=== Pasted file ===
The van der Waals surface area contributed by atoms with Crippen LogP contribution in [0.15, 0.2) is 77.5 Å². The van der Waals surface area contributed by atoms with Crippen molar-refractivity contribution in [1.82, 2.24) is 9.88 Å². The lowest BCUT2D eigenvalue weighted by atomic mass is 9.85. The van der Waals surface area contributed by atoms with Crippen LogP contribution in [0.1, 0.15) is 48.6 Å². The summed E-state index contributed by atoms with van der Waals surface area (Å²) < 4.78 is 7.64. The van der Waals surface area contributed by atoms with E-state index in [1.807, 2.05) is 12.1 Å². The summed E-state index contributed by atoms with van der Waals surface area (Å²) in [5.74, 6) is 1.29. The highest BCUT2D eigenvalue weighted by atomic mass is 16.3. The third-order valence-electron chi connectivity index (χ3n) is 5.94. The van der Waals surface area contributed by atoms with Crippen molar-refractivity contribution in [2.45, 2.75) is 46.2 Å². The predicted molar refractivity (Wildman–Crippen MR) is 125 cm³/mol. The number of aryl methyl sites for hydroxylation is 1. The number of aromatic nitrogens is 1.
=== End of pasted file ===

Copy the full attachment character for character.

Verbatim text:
The van der Waals surface area contributed by atoms with Crippen LogP contribution in [0.15, 0.2) is 77.5 Å². The van der Waals surface area contributed by atoms with Crippen molar-refractivity contribution in [1.82, 2.24) is 9.88 Å². The lowest BCUT2D eigenvalue weighted by atomic mass is 9.85. The van der Waals surface area contributed by atoms with Crippen LogP contribution in [0.1, 0.15) is 48.6 Å². The summed E-state index contributed by atoms with van der Waals surface area (Å²) < 4.78 is 7.64. The van der Waals surface area contributed by atoms with E-state index in [1.807, 2.05) is 12.1 Å². The summed E-state index contributed by atoms with van der Waals surface area (Å²) in [5.74, 6) is 1.29. The highest BCUT2D eigenvalue weighted by atomic mass is 16.3. The third-order valence-electron chi connectivity index (χ3n) is 5.94. The van der Waals surface area contributed by atoms with Crippen molar-refractivity contribution in [2.45, 2.75) is 46.2 Å². The predicted molar refractivity (Wildman–Crippen MR) is 125 cm³/mol. The number of aryl methyl sites for hydroxylation is 1. The number of aromatic nitrogens is 1.